The government of German is setting in motion plans to legalize the sale of cannabis for recreational purposes, aiming to have legislation ready later this year.

The Health Ministry said on Monday that it will start holding expert hearings on several aspects of the issue Tuesday. It added that over 200 medical, legal and other medical representatives would take part, along with officials from several levels of government and unidentified international experts.


The plan to legalize controlled sales of cannabis to adults in licensed shops is one of a series of reforms outlined in last year’s coalition deal between the three socially liberal parties that make up Chancellor Olaf Scholz’s government.

They mentioned that the plan would ensure quality control while also protecting young people, and agreed that the “social effects” of the new legislation would be examined after four years.

Scholz’s coalition took office in December. In early May, Health Minister Karl Lauterbach said that he planned to draw up draft legislation in the year’s second half after the hearing with experts.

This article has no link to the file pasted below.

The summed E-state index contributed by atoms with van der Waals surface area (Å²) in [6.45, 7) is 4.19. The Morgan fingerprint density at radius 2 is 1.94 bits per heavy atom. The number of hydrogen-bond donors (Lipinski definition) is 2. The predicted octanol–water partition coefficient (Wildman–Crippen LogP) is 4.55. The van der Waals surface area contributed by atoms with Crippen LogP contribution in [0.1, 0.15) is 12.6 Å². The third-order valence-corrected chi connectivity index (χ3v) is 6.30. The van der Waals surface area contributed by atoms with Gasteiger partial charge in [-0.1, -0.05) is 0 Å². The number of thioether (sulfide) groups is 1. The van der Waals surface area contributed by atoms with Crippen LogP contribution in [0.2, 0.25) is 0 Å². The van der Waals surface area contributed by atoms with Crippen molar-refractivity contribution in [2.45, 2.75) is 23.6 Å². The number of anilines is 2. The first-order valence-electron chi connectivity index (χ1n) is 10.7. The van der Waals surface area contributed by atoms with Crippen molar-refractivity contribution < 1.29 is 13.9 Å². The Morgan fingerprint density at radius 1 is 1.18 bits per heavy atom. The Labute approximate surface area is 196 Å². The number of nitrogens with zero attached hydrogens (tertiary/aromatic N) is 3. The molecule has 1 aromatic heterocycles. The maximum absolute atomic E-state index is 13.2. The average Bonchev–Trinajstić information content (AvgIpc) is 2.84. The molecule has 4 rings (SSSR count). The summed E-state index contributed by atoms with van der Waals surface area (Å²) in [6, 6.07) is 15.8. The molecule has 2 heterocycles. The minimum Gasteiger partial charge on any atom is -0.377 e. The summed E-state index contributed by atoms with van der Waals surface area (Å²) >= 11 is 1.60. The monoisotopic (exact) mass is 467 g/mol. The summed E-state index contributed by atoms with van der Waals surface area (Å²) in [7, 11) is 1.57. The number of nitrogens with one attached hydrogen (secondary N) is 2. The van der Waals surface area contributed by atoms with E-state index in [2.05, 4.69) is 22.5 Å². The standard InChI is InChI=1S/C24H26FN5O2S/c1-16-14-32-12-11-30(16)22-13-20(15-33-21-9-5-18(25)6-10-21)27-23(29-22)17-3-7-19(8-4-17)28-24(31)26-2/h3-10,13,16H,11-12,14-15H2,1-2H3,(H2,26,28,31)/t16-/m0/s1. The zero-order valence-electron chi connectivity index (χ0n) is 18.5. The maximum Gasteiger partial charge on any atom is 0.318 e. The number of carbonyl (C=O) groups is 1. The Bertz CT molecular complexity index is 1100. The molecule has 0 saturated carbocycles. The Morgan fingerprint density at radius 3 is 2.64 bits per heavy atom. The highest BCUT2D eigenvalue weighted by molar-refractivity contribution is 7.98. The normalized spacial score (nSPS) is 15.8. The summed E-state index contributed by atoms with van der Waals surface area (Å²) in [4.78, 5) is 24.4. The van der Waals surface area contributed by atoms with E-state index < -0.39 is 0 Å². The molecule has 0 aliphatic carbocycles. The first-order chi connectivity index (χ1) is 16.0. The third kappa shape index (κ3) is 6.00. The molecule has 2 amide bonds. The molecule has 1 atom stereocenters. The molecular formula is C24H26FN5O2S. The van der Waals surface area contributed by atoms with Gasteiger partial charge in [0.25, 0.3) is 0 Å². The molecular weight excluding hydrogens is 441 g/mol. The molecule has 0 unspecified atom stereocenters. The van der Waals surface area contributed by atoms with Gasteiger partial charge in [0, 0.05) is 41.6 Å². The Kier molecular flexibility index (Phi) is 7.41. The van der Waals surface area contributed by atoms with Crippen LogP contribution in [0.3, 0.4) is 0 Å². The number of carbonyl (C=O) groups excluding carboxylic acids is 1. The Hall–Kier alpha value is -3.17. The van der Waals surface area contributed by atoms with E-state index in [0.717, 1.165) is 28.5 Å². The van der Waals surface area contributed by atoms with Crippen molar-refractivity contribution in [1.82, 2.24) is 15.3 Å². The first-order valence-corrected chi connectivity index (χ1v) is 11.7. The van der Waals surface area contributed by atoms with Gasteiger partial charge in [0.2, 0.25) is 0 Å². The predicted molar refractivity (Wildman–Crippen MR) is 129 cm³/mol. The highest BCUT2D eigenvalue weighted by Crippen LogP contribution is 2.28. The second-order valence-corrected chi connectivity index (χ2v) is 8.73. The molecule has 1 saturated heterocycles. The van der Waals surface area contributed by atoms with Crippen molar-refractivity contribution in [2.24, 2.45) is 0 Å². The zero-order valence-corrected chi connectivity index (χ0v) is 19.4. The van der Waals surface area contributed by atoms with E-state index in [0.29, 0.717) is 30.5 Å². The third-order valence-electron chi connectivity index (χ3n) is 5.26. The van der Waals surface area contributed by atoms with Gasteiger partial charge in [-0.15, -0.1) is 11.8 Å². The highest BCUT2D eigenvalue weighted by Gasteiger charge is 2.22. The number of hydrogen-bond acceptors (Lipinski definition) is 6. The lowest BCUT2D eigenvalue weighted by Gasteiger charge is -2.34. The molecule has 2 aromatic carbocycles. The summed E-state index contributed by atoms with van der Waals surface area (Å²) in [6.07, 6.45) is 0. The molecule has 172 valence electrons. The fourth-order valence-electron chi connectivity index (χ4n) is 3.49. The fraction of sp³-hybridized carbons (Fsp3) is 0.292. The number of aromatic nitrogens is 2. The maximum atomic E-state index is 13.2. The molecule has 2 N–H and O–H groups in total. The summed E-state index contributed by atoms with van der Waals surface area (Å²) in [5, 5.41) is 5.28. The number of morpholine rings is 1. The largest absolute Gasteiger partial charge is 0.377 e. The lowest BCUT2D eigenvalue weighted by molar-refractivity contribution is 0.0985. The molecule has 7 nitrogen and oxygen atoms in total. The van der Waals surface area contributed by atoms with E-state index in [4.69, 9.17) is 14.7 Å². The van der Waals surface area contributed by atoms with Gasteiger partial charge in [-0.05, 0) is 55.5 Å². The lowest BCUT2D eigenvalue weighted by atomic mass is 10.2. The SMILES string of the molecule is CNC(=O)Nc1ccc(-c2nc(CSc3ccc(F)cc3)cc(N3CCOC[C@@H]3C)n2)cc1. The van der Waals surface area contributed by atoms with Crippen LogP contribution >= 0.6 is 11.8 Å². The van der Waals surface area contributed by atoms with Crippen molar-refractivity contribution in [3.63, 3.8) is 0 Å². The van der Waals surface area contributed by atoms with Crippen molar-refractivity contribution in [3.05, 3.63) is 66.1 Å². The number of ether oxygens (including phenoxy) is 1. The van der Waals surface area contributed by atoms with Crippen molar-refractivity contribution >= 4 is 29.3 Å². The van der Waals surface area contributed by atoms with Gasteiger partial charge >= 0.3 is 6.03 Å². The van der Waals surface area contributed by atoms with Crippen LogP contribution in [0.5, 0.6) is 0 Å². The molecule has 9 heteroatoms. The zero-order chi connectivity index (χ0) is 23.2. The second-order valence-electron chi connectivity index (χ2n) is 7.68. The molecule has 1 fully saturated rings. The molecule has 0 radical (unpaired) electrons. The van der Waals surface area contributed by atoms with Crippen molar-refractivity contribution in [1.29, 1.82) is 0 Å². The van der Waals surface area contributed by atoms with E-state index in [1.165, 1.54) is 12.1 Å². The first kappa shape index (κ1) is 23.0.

The five hearings, which will be held by the end of this month, will address what measures are required to ensure the best protection for young people and of health and consumers, government drug czar Burkhard Blienet added.

He noted in a statement, “Like several others, I have worked for years toward us in Germany finally ending the criminalization of cannabis consumers along with beginning a modern and health-oriented cannabis policy.”




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